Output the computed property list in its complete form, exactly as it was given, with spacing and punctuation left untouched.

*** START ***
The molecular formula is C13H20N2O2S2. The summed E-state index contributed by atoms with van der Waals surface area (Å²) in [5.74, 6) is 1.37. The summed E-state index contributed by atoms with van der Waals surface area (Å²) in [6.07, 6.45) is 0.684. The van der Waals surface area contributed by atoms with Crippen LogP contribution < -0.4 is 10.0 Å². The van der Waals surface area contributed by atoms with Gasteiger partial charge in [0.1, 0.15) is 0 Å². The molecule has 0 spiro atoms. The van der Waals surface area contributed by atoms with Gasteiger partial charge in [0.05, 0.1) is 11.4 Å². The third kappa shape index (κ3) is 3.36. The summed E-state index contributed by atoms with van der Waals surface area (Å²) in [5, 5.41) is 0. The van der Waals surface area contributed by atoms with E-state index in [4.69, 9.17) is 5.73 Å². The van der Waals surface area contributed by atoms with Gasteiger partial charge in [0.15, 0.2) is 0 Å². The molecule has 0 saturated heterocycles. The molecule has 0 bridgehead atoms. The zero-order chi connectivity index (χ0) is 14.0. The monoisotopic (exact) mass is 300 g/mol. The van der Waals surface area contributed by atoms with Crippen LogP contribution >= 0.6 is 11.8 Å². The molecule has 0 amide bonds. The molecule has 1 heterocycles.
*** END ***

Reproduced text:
The molecular formula is C13H20N2O2S2. The summed E-state index contributed by atoms with van der Waals surface area (Å²) in [5.74, 6) is 1.37. The summed E-state index contributed by atoms with van der Waals surface area (Å²) in [6.07, 6.45) is 0.684. The van der Waals surface area contributed by atoms with Crippen LogP contribution < -0.4 is 10.0 Å². The van der Waals surface area contributed by atoms with Gasteiger partial charge in [0.1, 0.15) is 0 Å². The molecule has 0 spiro atoms. The van der Waals surface area contributed by atoms with Gasteiger partial charge in [0.05, 0.1) is 11.4 Å². The third kappa shape index (κ3) is 3.36. The summed E-state index contributed by atoms with van der Waals surface area (Å²) in [5, 5.41) is 0. The van der Waals surface area contributed by atoms with E-state index in [4.69, 9.17) is 5.73 Å². The van der Waals surface area contributed by atoms with Gasteiger partial charge in [0.15, 0.2) is 0 Å². The molecule has 0 saturated heterocycles. The molecule has 0 bridgehead atoms. The zero-order chi connectivity index (χ0) is 14.0. The monoisotopic (exact) mass is 300 g/mol. The van der Waals surface area contributed by atoms with Crippen LogP contribution >= 0.6 is 11.8 Å². The molecule has 0 amide bonds. The molecule has 1 heterocycles.